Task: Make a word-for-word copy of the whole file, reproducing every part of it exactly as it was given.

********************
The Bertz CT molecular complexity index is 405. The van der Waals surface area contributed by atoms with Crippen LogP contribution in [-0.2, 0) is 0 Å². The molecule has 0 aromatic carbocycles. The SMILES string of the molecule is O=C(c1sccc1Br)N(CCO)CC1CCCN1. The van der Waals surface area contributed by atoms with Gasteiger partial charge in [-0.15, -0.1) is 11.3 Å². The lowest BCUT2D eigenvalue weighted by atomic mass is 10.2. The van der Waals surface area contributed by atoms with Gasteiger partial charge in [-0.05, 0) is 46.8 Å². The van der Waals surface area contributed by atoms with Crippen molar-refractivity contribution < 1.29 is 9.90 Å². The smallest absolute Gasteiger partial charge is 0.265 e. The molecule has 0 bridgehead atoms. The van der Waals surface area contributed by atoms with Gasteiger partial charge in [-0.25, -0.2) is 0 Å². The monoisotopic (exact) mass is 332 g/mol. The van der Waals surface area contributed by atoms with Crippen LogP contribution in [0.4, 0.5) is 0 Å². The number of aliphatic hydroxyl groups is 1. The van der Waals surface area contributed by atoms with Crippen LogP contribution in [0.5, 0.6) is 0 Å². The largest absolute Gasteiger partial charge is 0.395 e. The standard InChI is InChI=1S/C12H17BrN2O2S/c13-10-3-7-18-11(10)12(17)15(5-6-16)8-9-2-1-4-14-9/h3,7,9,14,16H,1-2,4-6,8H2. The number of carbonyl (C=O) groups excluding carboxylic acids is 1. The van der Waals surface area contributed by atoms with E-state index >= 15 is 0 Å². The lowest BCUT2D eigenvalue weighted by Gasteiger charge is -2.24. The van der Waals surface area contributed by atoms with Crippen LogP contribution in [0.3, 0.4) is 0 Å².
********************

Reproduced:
The Bertz CT molecular complexity index is 405. The van der Waals surface area contributed by atoms with Crippen LogP contribution in [-0.2, 0) is 0 Å². The molecule has 0 aromatic carbocycles. The SMILES string of the molecule is O=C(c1sccc1Br)N(CCO)CC1CCCN1. The van der Waals surface area contributed by atoms with Gasteiger partial charge in [-0.15, -0.1) is 11.3 Å². The lowest BCUT2D eigenvalue weighted by atomic mass is 10.2. The van der Waals surface area contributed by atoms with Gasteiger partial charge in [-0.05, 0) is 46.8 Å². The van der Waals surface area contributed by atoms with Crippen molar-refractivity contribution < 1.29 is 9.90 Å². The smallest absolute Gasteiger partial charge is 0.265 e. The molecule has 0 bridgehead atoms. The van der Waals surface area contributed by atoms with Gasteiger partial charge in [-0.25, -0.2) is 0 Å². The monoisotopic (exact) mass is 332 g/mol. The van der Waals surface area contributed by atoms with Crippen LogP contribution in [0.4, 0.5) is 0 Å². The number of aliphatic hydroxyl groups is 1. The van der Waals surface area contributed by atoms with Crippen LogP contribution in [0.5, 0.6) is 0 Å². The largest absolute Gasteiger partial charge is 0.395 e. The standard InChI is InChI=1S/C12H17BrN2O2S/c13-10-3-7-18-11(10)12(17)15(5-6-16)8-9-2-1-4-14-9/h3,7,9,14,16H,1-2,4-6,8H2. The number of carbonyl (C=O) groups excluding carboxylic acids is 1. The van der Waals surface area contributed by atoms with E-state index >= 15 is 0 Å². The lowest BCUT2D eigenvalue weighted by Gasteiger charge is -2.24. The van der Waals surface area contributed by atoms with Crippen LogP contribution in [0.3, 0.4) is 0 Å².